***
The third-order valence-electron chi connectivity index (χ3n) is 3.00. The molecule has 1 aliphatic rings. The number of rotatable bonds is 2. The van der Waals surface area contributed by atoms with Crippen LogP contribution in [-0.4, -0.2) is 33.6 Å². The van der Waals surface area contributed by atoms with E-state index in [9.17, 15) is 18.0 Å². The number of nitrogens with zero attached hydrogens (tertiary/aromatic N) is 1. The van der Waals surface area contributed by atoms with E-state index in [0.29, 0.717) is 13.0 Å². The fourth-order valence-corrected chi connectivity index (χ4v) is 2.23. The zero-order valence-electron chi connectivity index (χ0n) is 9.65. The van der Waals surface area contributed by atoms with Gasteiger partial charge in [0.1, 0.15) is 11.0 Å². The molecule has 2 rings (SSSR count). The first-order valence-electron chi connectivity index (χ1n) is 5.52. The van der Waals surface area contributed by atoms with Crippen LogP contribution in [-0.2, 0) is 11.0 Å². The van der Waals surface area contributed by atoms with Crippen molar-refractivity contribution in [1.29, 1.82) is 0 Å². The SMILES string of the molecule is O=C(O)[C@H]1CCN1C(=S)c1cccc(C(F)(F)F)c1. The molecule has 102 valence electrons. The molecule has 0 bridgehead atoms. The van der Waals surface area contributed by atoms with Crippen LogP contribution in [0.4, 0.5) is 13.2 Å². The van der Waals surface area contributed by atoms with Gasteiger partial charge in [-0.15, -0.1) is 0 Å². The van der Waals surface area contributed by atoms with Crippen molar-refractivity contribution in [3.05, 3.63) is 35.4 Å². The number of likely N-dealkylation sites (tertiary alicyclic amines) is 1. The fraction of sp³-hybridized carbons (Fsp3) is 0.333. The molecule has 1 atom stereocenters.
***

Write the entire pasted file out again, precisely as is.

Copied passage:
The third-order valence-electron chi connectivity index (χ3n) is 3.00. The molecule has 1 aliphatic rings. The number of rotatable bonds is 2. The van der Waals surface area contributed by atoms with Crippen LogP contribution in [-0.4, -0.2) is 33.6 Å². The van der Waals surface area contributed by atoms with E-state index in [9.17, 15) is 18.0 Å². The number of nitrogens with zero attached hydrogens (tertiary/aromatic N) is 1. The van der Waals surface area contributed by atoms with E-state index in [0.29, 0.717) is 13.0 Å². The fourth-order valence-corrected chi connectivity index (χ4v) is 2.23. The zero-order valence-electron chi connectivity index (χ0n) is 9.65. The van der Waals surface area contributed by atoms with Gasteiger partial charge in [0.1, 0.15) is 11.0 Å². The molecule has 2 rings (SSSR count). The first-order valence-electron chi connectivity index (χ1n) is 5.52. The van der Waals surface area contributed by atoms with Crippen LogP contribution in [-0.2, 0) is 11.0 Å². The van der Waals surface area contributed by atoms with Crippen molar-refractivity contribution in [1.29, 1.82) is 0 Å². The SMILES string of the molecule is O=C(O)[C@H]1CCN1C(=S)c1cccc(C(F)(F)F)c1. The molecule has 102 valence electrons. The molecule has 0 bridgehead atoms. The van der Waals surface area contributed by atoms with Crippen LogP contribution in [0.4, 0.5) is 13.2 Å². The van der Waals surface area contributed by atoms with Gasteiger partial charge in [-0.15, -0.1) is 0 Å². The van der Waals surface area contributed by atoms with Crippen molar-refractivity contribution in [3.05, 3.63) is 35.4 Å². The number of likely N-dealkylation sites (tertiary alicyclic amines) is 1. The fraction of sp³-hybridized carbons (Fsp3) is 0.333. The molecule has 1 atom stereocenters.